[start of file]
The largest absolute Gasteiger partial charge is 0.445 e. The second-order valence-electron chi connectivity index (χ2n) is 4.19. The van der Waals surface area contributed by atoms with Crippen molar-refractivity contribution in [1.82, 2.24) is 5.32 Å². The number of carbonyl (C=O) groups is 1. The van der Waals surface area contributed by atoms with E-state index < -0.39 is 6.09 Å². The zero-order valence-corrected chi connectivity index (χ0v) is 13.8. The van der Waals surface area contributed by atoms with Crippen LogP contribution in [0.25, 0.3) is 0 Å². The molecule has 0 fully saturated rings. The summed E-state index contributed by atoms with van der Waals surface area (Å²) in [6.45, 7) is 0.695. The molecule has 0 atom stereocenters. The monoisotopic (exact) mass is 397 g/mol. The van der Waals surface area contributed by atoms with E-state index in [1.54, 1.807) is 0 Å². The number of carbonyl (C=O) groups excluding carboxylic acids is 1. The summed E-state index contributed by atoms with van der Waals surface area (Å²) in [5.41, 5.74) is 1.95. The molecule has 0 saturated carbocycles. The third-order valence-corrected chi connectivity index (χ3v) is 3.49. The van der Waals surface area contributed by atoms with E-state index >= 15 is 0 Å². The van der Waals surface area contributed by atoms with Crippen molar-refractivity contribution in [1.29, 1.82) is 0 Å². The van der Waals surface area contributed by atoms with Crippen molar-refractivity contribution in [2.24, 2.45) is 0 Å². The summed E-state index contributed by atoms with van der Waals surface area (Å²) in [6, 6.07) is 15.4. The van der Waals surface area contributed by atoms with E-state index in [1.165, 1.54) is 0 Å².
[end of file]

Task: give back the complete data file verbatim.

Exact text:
The largest absolute Gasteiger partial charge is 0.445 e. The second-order valence-electron chi connectivity index (χ2n) is 4.19. The van der Waals surface area contributed by atoms with Crippen molar-refractivity contribution in [1.82, 2.24) is 5.32 Å². The number of carbonyl (C=O) groups is 1. The van der Waals surface area contributed by atoms with E-state index < -0.39 is 6.09 Å². The zero-order valence-corrected chi connectivity index (χ0v) is 13.8. The van der Waals surface area contributed by atoms with Crippen LogP contribution in [0.25, 0.3) is 0 Å². The molecule has 0 fully saturated rings. The summed E-state index contributed by atoms with van der Waals surface area (Å²) in [6.45, 7) is 0.695. The molecule has 0 atom stereocenters. The monoisotopic (exact) mass is 397 g/mol. The van der Waals surface area contributed by atoms with E-state index in [1.54, 1.807) is 0 Å². The number of carbonyl (C=O) groups excluding carboxylic acids is 1. The summed E-state index contributed by atoms with van der Waals surface area (Å²) in [5.41, 5.74) is 1.95. The molecule has 0 saturated carbocycles. The third-order valence-corrected chi connectivity index (χ3v) is 3.49. The van der Waals surface area contributed by atoms with E-state index >= 15 is 0 Å². The van der Waals surface area contributed by atoms with Crippen molar-refractivity contribution in [1.29, 1.82) is 0 Å². The van der Waals surface area contributed by atoms with Crippen molar-refractivity contribution in [2.24, 2.45) is 0 Å². The summed E-state index contributed by atoms with van der Waals surface area (Å²) in [6, 6.07) is 15.4. The van der Waals surface area contributed by atoms with E-state index in [1.165, 1.54) is 0 Å².